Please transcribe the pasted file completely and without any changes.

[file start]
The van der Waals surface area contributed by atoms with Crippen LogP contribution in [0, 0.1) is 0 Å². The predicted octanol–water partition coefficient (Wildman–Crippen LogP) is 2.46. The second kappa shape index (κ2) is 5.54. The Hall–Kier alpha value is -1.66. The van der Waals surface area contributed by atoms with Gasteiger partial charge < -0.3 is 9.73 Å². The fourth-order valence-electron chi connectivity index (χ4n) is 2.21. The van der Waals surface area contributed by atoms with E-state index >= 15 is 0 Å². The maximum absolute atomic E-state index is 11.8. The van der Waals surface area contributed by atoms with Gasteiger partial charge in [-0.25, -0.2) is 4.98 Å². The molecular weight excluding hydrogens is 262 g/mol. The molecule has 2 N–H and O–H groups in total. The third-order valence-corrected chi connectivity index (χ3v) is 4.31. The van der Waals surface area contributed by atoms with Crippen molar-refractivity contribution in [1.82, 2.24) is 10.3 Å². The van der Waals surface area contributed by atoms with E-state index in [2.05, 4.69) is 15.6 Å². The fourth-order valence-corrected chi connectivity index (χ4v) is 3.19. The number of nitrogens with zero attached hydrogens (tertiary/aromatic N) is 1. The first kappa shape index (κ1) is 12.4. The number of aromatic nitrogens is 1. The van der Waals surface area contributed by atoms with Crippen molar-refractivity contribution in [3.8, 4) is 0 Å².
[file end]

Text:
The van der Waals surface area contributed by atoms with Crippen LogP contribution in [0, 0.1) is 0 Å². The predicted octanol–water partition coefficient (Wildman–Crippen LogP) is 2.46. The second kappa shape index (κ2) is 5.54. The Hall–Kier alpha value is -1.66. The van der Waals surface area contributed by atoms with Gasteiger partial charge < -0.3 is 9.73 Å². The fourth-order valence-electron chi connectivity index (χ4n) is 2.21. The van der Waals surface area contributed by atoms with E-state index >= 15 is 0 Å². The maximum absolute atomic E-state index is 11.8. The van der Waals surface area contributed by atoms with Gasteiger partial charge in [-0.25, -0.2) is 4.98 Å². The molecular weight excluding hydrogens is 262 g/mol. The molecule has 2 N–H and O–H groups in total. The third-order valence-corrected chi connectivity index (χ3v) is 4.31. The van der Waals surface area contributed by atoms with Crippen molar-refractivity contribution in [1.82, 2.24) is 10.3 Å². The van der Waals surface area contributed by atoms with E-state index in [2.05, 4.69) is 15.6 Å². The fourth-order valence-corrected chi connectivity index (χ4v) is 3.19. The number of nitrogens with zero attached hydrogens (tertiary/aromatic N) is 1. The first kappa shape index (κ1) is 12.4. The number of aromatic nitrogens is 1. The van der Waals surface area contributed by atoms with Crippen molar-refractivity contribution in [3.8, 4) is 0 Å².